I am interested in starting to use biscuit jointing, as I like the
features I see so far.
As far as I've read, I noted they come in 3 sizes (there may be more
sizes, but they would appear be much less common in that case)
So, with regard to #0, #10 & #20 Which way do the sizes run through
that sequence? Is #0 largest or smallest, and where could I find the
specs and more detailed design info for this system?
Finally, has anyone tried "router bit" AND "dedicated machine" for
this and what benefits and losses are there to each approach over the
Thanks for reading this. Any online info would be really helpful to
#0 is the smallest and #20 the largest. They are standard sizes -
although I don't know where the "standard" came from. Lamello (sp?)
Yup - tried both. I started with the router bit set, and then got a
The slight advantage of the bit set in a router is it's a bit cheaper
(when I got mine, the dedicated jointers were a fair bit more expnsive
then they are now - plus I had not looked up the price of the Trend bit
set I bought before I ordered it!).
There are several downsides I found:
Hassle - if you are using the router for other tasks then you will find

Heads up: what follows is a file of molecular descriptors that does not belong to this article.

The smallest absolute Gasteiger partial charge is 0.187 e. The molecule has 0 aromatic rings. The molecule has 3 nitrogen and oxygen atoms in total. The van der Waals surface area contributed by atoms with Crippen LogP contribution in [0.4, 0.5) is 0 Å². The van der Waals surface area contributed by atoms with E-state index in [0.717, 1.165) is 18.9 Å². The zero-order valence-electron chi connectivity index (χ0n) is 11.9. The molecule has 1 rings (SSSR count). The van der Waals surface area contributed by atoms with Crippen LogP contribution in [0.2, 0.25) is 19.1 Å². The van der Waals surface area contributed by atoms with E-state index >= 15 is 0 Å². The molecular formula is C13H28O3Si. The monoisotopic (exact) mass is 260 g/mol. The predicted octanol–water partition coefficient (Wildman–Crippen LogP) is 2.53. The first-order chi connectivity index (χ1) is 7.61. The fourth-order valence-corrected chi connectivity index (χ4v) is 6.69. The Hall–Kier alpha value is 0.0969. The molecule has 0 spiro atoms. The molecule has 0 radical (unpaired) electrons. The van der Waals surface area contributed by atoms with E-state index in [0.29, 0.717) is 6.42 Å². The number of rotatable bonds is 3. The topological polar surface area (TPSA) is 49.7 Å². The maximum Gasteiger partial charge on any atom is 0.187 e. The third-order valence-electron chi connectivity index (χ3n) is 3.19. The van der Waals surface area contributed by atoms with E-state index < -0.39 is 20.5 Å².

a need to keep swapping bits. Also changing biscuit size means taking
the bit apart and swapping the bearing for one of the three different
size ones, and reassembling.
Width of cut - because the router bit is made small enough to pass
through the sole plate of most routers it does not cut a biscuit slot
wide enough for the bigger biscuits - hence you need to plunge in and
then slide the router to elongate the slot to the required width.
Angles - if you want a biscuit at an angle other than 90 deg then you
will need to make a wedge or jig to tilt the router.
I also found using a router hand held in this way was slightly unnatural
- you have to be careful to lower the bit into position but well away
from the jointing edge - then slide it in sideways. The first time I
used it I forgot this detail once and got a nice lump out of the top of
the bit of wood I was jointing! In a table however it is a bit more easy.
Hence I went for the Ferm jointer. The first one I got seemed a little
offset - the fence looked fine until you tightened it up. Then you found
the biscuit would end up approx 0.5mm lower on one side than the other.
So Screwfix swapped it for another one, which is fine.
It's much quicker and a more natural method than with the router I find
- set the depth you want on the thumb wheel, and just plunge it in. The
blade is wide enough to cut the correct width slot in one hit every time.
Having said all that I could see that if you had a router in a table
with the jointing bit, plus another handheld router for other tasks, the
bit set may work out quite well.
Thanks John that has really helped me understand quite a bit more than
I knew about it before!
So it's depth of cut required (i.e. width of biscuit) and maybe length
of slot (i.e. length of biscuit) that changes across the 3 sizes and
the thickness presumably remains a constant reading between the lines?
As for the skirting board sub thread which has broken out, you lot